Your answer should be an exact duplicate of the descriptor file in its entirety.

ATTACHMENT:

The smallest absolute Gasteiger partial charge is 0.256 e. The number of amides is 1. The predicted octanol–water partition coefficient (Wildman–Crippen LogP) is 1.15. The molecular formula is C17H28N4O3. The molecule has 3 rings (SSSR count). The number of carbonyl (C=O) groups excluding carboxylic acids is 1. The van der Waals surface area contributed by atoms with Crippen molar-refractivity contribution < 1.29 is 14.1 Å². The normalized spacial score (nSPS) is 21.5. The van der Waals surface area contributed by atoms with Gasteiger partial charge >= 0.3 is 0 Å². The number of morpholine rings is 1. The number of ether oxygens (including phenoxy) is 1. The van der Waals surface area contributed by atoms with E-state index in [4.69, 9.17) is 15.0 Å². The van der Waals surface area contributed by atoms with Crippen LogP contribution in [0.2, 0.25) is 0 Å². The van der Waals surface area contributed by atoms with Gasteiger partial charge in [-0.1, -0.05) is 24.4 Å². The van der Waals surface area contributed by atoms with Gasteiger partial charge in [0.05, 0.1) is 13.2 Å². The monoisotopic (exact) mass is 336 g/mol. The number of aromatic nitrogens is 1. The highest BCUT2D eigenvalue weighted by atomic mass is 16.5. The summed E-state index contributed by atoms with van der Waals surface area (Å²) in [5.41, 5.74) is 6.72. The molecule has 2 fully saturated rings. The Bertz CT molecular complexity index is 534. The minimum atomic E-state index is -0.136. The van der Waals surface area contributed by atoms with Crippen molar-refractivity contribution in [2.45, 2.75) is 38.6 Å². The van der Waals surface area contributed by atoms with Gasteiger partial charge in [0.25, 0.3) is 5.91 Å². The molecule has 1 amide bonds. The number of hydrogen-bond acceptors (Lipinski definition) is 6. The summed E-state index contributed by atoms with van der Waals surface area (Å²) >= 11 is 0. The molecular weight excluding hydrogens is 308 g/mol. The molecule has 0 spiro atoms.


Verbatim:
The smallest absolute Gasteiger partial charge is 0.256 e. The number of amides is 1. The predicted octanol–water partition coefficient (Wildman–Crippen LogP) is 1.15. The molecular formula is C17H28N4O3. The molecule has 3 rings (SSSR count). The number of carbonyl (C=O) groups excluding carboxylic acids is 1. The van der Waals surface area contributed by atoms with Crippen molar-refractivity contribution < 1.29 is 14.1 Å². The normalized spacial score (nSPS) is 21.5. The van der Waals surface area contributed by atoms with Gasteiger partial charge >= 0.3 is 0 Å². The number of morpholine rings is 1. The number of ether oxygens (including phenoxy) is 1. The van der Waals surface area contributed by atoms with E-state index in [4.69, 9.17) is 15.0 Å². The van der Waals surface area contributed by atoms with Crippen LogP contribution in [0.2, 0.25) is 0 Å². The van der Waals surface area contributed by atoms with Gasteiger partial charge in [-0.1, -0.05) is 24.4 Å². The van der Waals surface area contributed by atoms with Gasteiger partial charge in [0.05, 0.1) is 13.2 Å². The monoisotopic (exact) mass is 336 g/mol. The number of aromatic nitrogens is 1. The highest BCUT2D eigenvalue weighted by atomic mass is 16.5. The summed E-state index contributed by atoms with van der Waals surface area (Å²) in [5.41, 5.74) is 6.72. The molecule has 2 fully saturated rings. The Bertz CT molecular complexity index is 534. The minimum atomic E-state index is -0.136. The van der Waals surface area contributed by atoms with Crippen molar-refractivity contribution in [2.45, 2.75) is 38.6 Å². The van der Waals surface area contributed by atoms with Gasteiger partial charge in [0.25, 0.3) is 5.91 Å². The molecule has 1 amide bonds. The number of hydrogen-bond acceptors (Lipinski definition) is 6. The summed E-state index contributed by atoms with van der Waals surface area (Å²) >= 11 is 0. The molecular weight excluding hydrogens is 308 g/mol. The molecule has 0 spiro atoms.